Posted By Norman Gasbarro on August 3, 2011
This is the final of three posts on the Methodist Episcopal Cemetery, Williamstown, Dauphin County, Pennsylvania. The cemetery is located at the east end of Williamstown on the north side of Market Street. For the past two days and today, a total of eighteen grave markers will be shown from this cemetery with information known about each of the persons interred there. It is possible that in a few cases, the graves have been misidentified as Civil War veterans and readers are asked to contribute information which could verify the veterans status. Corrections and additions are always welcome!
Michael Polm (1835-1917). According to pension records, Michael Polm first served in the 10th Pennsylvania Infantry, Company F, as a Private, from 26 April 1861 through 31 July 1861. He later served in the 127th Pennsylvania Infantry, Company D, as a Private, from 9 August 1862 through 3 May 1863. During this second tour of duty, he was wounded at Chancellorsville, 3 May 1863. Michael lived in the Fisherville area of Dauphin County and the Washington Township area where he worked as a general laborer. Later, he and his wife, Angeline Schoffstall (also known as Engeline) moved to Williamstown. Michael Polm became ill and was admitted to the Government Hospital for the Insane on 12 July 1916., previously having been admitted to the Veteran’s Home in Dayton, Ohio. His cause of death was ruled as “senile psychosis.”
George Washington Bowerman (1841-1925). Served in the 56th Pennsylvania Infantry, Company G, as a Corporal from 2 August 1862 to 21 May 1865. He married Mary Ann Hoffman and lived in Jefferson Township, Carsonville, and later in life settled in Williamstown. He worked as a farmer and stone mason.
Benjamin Byron Davis (1843-1924). Served in the 67th Pennsylvania Infantry, Company K, as a Private, starting on 5 February 1862 and later was promoted to a Corporal on 21 Jun 1865. He was mustered out on 15 June 1865. There appears to be an error on the grave marker as to the regiment and company in which Benjamin B. Davis served. During the course of his service, he had “one finger shot off and [another] one shattered.” Benjamin married Jemima Hatten. He lived in Minersville (Schuylkill County) in the early part of his life later moving to Reilly Township after the Civil War. He spent some time as a coal miner in Illinois before returning to the Lykens Valley area by the 1890 census. Throughout his life his only stated occupation was “coal miner.”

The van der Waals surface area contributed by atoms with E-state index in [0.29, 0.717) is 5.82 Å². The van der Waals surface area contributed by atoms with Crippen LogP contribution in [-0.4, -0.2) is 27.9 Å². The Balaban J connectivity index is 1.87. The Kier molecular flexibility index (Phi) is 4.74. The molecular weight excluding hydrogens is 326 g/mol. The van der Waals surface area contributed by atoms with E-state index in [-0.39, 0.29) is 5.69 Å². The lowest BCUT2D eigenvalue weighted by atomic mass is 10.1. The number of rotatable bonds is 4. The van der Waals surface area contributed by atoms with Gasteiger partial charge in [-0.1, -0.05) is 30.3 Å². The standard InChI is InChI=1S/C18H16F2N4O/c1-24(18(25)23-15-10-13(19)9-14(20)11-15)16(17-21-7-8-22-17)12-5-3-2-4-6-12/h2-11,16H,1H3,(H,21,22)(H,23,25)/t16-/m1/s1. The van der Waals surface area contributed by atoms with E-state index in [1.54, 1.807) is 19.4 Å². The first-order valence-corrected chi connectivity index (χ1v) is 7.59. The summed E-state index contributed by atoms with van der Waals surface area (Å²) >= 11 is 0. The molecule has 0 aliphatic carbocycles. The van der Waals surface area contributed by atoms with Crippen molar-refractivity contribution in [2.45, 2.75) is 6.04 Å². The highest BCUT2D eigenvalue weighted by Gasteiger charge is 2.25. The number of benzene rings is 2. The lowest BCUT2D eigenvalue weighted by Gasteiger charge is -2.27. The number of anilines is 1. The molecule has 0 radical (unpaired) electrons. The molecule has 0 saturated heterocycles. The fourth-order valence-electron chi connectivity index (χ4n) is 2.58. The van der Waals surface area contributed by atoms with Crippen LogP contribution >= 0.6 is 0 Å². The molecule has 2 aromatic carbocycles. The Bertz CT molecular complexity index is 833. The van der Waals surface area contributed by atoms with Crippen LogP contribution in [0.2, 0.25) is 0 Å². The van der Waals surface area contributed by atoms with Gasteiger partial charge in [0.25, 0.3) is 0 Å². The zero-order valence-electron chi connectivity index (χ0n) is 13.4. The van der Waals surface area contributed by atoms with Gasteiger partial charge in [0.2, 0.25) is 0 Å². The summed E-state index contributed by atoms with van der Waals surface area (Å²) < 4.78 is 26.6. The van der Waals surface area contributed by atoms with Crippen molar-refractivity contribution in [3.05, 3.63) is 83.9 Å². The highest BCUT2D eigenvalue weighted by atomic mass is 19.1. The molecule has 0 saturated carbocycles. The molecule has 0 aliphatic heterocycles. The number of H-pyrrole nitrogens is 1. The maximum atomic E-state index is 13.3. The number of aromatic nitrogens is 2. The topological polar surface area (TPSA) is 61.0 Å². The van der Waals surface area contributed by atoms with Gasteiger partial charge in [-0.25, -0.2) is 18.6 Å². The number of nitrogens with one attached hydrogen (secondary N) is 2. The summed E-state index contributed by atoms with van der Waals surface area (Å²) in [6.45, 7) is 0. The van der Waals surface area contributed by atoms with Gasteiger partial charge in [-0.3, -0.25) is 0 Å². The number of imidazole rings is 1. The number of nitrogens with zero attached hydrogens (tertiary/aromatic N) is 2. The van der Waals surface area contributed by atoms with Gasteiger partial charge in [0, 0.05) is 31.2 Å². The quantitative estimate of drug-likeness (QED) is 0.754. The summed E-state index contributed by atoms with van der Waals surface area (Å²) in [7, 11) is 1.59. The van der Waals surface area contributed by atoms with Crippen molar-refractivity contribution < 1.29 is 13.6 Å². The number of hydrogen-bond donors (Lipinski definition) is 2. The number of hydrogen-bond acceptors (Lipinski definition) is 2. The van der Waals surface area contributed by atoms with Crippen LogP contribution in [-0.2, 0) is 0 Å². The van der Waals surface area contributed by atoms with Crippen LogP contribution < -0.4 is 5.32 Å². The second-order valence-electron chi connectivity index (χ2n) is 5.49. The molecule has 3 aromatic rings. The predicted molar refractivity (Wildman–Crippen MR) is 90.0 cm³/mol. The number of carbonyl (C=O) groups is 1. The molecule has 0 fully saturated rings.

Adam Row (1849-1929). There are two persons named Adam Row who should not be confused. One lived in Washington Township and married Hannah Wert. The one noted on this grave marker lived in the Lykens and Williamstown areas and was a coal mine laborer. He was married to Sarah Viola Keener and was a Civil War veteran who was a member of the 9th Pennsylvania Cavalry, Company L. After the Civil War, he continued in the service through the 7th U.S. Infantry. Records show that for a time during the war he was a prisoner although there is no record of his first enlistment date.
Andrew Weir (1833-1922). Served in the 53rd Pennsylvania Infantry, Company E, as a Private, from 21 July 1863 through his discharge on18 August 1863. Andrew was born in Scotland. He lived in Schuylkill County and Williamstown and worked as a day laborer and later as a laborer for a water company. He married Elizabeth Jones.
Robert B. Thompson (1843-1916). served in the 48th Pennsylvania Infantry, Company E, as a Corporal, from 19 January 1862 through 19 July 1865. He lived in Williams Township or Williamstown most of his life along with his wife Sarah.
Charles Swoyer (1831-1903). This is another mystery Civil War veteran. There is no person named Charles Swoyer in any of the Pennsylvania Civil War databases, the closest name being “Charles Sloyer” who was a Musician for the 174th Pennsylvania Infantry, Company A.. This does not mean that he did not serve; it only means his service, if he had service, has not yet been located. Anyone with any helpful information is invited to contribute it.
This is the final post of three on graves from this cemetery.
Information for this post was taken from the files of the Gratz Historical Society.